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Critical Revisionism: Retrospective Re-Evaluation…

It’s funny. I always figured that long-term critical re-evaluation was sort of a one-way street. I guess it always seemed that people were talking about “classics” that got an unfair rap from critics and audiences on initial release, but have subsequently become amongst the most influential films within their genre. I’m talking about movies like Blade Runner or The Thing, movies that were attacked on initial release, but have undergone a massive transformation and vindication in popular consciousness. I generally figured that good films that got bad reviews would eventually be found and praised for the quality productions that they were, while over-praised mediocre (or worse) films would languish in purgatory, forgotten about, save the occasional television re-run. So I’m surprised at the way the tide seems to have turned against Juno in the five years since the film’s original release.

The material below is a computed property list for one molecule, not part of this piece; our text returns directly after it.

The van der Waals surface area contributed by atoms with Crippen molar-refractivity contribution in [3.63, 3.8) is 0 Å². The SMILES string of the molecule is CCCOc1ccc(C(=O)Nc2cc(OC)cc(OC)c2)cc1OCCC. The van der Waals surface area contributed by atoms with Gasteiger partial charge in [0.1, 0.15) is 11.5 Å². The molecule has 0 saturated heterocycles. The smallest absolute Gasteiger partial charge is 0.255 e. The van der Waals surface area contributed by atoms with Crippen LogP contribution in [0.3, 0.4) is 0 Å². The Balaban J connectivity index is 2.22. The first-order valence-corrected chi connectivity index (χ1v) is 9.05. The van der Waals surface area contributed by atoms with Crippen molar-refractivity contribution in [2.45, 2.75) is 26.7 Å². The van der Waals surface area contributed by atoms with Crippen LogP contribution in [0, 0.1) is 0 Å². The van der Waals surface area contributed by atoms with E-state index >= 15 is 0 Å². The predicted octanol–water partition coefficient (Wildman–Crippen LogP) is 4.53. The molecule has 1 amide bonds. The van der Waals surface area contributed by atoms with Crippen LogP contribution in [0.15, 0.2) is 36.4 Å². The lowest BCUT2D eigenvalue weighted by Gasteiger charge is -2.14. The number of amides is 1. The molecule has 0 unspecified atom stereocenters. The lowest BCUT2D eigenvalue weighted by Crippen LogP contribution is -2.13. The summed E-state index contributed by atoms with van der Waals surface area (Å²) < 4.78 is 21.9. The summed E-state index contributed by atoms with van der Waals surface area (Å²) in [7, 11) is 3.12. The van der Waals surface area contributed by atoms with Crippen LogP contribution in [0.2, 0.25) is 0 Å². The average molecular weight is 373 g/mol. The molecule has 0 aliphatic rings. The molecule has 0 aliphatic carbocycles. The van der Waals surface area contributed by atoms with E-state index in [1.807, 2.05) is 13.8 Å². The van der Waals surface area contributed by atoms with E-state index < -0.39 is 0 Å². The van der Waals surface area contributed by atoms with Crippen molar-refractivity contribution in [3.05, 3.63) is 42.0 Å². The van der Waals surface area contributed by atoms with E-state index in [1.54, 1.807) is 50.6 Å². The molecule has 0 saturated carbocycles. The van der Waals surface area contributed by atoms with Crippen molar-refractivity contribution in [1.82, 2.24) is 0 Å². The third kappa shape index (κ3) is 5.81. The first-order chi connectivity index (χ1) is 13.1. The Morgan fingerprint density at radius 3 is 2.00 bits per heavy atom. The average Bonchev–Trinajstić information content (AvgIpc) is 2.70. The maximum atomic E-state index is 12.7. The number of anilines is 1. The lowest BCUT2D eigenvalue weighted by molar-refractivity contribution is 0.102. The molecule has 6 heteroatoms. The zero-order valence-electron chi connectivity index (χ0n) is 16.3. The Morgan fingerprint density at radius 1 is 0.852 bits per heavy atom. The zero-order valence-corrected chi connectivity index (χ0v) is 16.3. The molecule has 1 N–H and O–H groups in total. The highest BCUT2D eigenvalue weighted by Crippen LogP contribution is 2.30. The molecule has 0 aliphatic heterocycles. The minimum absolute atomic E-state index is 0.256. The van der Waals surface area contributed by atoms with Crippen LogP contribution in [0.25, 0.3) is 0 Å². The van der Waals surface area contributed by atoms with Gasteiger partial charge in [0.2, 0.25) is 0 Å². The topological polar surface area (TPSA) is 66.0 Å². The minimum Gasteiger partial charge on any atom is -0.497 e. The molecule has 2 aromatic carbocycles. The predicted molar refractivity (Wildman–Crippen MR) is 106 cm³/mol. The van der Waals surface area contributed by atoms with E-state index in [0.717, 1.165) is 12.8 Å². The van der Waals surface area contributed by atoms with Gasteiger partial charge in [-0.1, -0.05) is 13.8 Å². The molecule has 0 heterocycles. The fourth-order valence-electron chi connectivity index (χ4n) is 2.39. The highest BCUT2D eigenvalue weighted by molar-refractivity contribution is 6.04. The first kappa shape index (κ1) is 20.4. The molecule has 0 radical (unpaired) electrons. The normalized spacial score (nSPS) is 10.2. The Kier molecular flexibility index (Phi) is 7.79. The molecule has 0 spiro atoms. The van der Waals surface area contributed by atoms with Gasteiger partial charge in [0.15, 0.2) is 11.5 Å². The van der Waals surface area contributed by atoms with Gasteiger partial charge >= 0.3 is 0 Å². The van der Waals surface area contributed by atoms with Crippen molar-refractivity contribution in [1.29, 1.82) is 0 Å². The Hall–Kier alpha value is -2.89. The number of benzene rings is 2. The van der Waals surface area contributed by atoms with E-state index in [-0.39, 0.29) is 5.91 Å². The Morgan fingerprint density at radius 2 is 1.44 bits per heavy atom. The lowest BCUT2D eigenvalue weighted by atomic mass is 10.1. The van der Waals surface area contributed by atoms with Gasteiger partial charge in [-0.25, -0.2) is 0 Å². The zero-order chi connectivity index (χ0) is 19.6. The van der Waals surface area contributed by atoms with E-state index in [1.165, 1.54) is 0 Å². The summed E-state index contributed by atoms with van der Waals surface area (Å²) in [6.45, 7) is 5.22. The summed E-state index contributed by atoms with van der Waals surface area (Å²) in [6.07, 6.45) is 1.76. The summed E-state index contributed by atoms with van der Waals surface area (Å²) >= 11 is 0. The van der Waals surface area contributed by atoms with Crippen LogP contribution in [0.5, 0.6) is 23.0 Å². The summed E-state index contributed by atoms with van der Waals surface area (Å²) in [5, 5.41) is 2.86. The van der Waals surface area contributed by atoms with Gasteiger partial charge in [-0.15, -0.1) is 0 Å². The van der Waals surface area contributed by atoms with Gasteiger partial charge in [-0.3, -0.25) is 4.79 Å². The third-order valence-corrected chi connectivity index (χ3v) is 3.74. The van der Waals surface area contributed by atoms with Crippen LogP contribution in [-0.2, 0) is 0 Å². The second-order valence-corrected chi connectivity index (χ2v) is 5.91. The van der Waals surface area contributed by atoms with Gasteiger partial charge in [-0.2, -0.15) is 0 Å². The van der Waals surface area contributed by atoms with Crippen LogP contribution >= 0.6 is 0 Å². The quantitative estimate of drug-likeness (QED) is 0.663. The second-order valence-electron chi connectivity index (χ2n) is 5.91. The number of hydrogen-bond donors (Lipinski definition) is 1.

Well, that's one response...

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Modern Movie Meloncholia: Why “Nostalgia” Can Be a Dirty Word…

Do you know what I hate? I hate it when people ask, completely seriously, “why don’t they make movies like [insert classic here]?” anymore, or whenever anybody goes on about the “mindless franchise trash”that Hollywood pumps into cinemas year-in and year-out. It tends to happen quite frequently, when you hear movie commentators or viewers discuss the latest crop of empty and disappointing summer blockbusters, with the default position seeming to be an attack on modern Hollywood as an institution, bemoaning the decline of movie-making standards and an unchallenged assertion that old movies are – undeniably – better. I’m not arguing that Hollywood can’t do better, but I find this fixation on things past to be quite disconcerting – and, I’d suggest, rather depressing. Why are we more focused on what Hollywood was rather than what it could be?

Frankly my dear, I think it's a depressing outlook...

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